With the cost of living high all the time, increasing the ambiance of the city and the increasing interest in making our lives simpler and simpler, the cottage movement has taken over the architecture industry.
As our cities become busier, more cluttered, and more expensive, the size of our homes, too, may certainly decrease – as does the desire of people to live outside the city. Small places mean certain things just will not fit or have to be sacrificed. This provides an opportunity for architects and designers to create aspiring and clear solutions for modern homes.
From the tiny house to the small house in the concept house, these are the eight smallest houses.
Cabn Jude by Michael Lamprell
Enduring the pursuit of “useless” things today rather than a living experience, the room builder, by Michael Lamprell, designed to respond to what he called “the abominations we bring to ourselves.”
Designed to provide people with digital fire extinguishers, compact outdoor, outdoor lobby and eco-friendly grids in Adelaide Hills, South Australia, help residents get acquainted with the surrounding natural environment.
The interior is decorated with light-colored wood, which enhances the feeling of space. Large windows provide plenty of natural light, while adjustable windows can help keep the cabin cool during the summer.
Parasite House by El Sindicato Arquitectura
San Juan, Ecuador
Andr.s Villota, Paolo Caicedo
Home remodeling, Casa Parásito accommodates two people on the roof in San Juan, Ecuador.
The design concept relies on A-frame buildings. Inside, the interior layout is lined with rectangular stone – also the main living space – from other functional areas, such as kitchens, dining tables, bathrooms, beds, work areas and storage are accessible.
Large transparent windows allow natural light to filter into the interior. Directions: The Casa Parasito is open to citys and the Cotacachi, Imbabura, Mojanda and Cayambe volcanoes.
FLEXSE by SA Lab
St Petersburg, Russia
FLEXSE is a home-made micro home ready with an impressive list of seasonal adjustments. Although the original prototype was intended for cooking, it could be used for a variety of purposes: a guest house, a guest house, and even a complete little house.
Made from all recyclable materials, the structure can be assembled on site or on a foundation, making it located in a remote area, rural or even water. Its main features include an angled roof to reduce the accumulation of snow, a wood-covered floor and exterior, and an open grille that keeps the space warm.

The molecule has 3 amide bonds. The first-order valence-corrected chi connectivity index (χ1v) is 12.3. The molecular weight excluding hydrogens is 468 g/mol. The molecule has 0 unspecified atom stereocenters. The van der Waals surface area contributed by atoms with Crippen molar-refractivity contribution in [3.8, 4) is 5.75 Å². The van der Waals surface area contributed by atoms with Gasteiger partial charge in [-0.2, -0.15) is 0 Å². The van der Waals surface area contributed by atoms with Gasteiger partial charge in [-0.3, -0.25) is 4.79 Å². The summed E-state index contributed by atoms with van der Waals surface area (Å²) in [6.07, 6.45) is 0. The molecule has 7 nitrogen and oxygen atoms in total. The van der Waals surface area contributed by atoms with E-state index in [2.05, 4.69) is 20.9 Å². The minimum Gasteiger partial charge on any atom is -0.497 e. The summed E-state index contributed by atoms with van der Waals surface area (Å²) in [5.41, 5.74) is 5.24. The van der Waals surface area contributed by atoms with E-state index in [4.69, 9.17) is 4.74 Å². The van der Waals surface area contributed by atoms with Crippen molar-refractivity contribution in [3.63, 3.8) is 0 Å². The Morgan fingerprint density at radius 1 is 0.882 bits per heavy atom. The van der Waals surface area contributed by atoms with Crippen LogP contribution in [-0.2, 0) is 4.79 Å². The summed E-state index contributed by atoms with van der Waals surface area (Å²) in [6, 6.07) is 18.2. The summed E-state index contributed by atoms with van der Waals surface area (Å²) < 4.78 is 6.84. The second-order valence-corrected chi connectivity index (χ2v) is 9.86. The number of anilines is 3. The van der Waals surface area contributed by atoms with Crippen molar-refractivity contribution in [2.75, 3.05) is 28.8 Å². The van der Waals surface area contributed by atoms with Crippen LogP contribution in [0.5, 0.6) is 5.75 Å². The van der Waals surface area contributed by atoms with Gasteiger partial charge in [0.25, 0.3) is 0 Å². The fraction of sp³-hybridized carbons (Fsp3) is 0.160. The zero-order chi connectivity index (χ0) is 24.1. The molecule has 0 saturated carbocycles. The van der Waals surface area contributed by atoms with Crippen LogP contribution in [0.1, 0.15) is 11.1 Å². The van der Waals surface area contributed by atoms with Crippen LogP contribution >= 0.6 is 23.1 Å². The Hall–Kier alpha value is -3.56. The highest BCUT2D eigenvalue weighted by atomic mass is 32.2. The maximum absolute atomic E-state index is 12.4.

San Juan Cottage by Rocky Mountain
Colorado, United States of America
High in the mountains of Colorado, this house outside the grid (also pictured above) was built by a resident, a couple of enthusiastic people in a small house that now lives there with their double walls.
With recycled materials being used throughout, the house has a wavy roof, art nouveau-inspired French doors and a decomposed porch that incorporates folding curtains and awnings from the solar panels attached to the house as it moves.
Inside, the double living area is the main sleeping area due to the high beds which can be lowered at night.
Unyoked by Fresh Prince
New South Wales, Australia
Unyoked is a set of small bushes in the bushes of Australia that offer travelers a sense of isolation and isolation from modern life.
Intended for tapping as lightly as possible in landscaped areas, each has the most traceable environmental traces and includes solar energy, recyclable materials (e.g. wood and windows for recyclable purposes) and external amenities such as dining tables, gas stoves, and gas stoves.
Usually bordered by forests, nesting in valleys or planted in the hills, the cords are stripped of their noise and man-made pollution, encouraging residents to dispose of and recover them.
Pod-iDladla by Clara da Cruz Almeida
Johannesburg, South Africa
With a focus on cost-effectiveness, space-saving strategies and adaptability, this home transport measure is just 183 square feet. Produced
In South Africa, the home name of iDladla means “my place” in Johannesburg.
This pod can be transported from one place to another, or left in one place for rent, with possible uses including studio, rental or lodging space.
Inside, it looks like a high floor with a bed on top and a kitchen and office downstairs. The colorful white walls and wood accents ensure that small spaces would otherwise feel warm, open and easy to navigate.
La Colombière by YH2 Architecture
Once used as a log depot, the restoration of structure, La Colombière, now serves as a humidified reforestation forest.
Inspired by the growth of a natural tree, the design concept considers habitat to be an ineffective link to the soil on which it stands, resulting in the volume above the tree reminiscent of the tree’s crown.
The exterior with dark cedar remains honors the view, with respect to the surrounding tower. Inside, the raised ceilings and walls are painted white, while the materials from the original building are preserved and unchanged, with the emphasis on the structure being reinforced rather than reinforced.
Treehouse by ElevenTwoEleven Design
New York, USA
The Glasshouse Treehouse is a DIY project by interior designer Christina Salway, who photographed and displayed the beauty of a greenhouse on Catskill Hill, New York.
Aims to create “jewelry-themed rugs” of collectible pieces, with gifts and finds, Salway windows left on the street and help drive away from antique shops. She also reaches out to friends and family to donate unwanted doors or windows.
This design provides a landscape landscape of the countryside, and while only a small area, the interior of the tree house is divided into three areas: work area, sleeping area and rest area.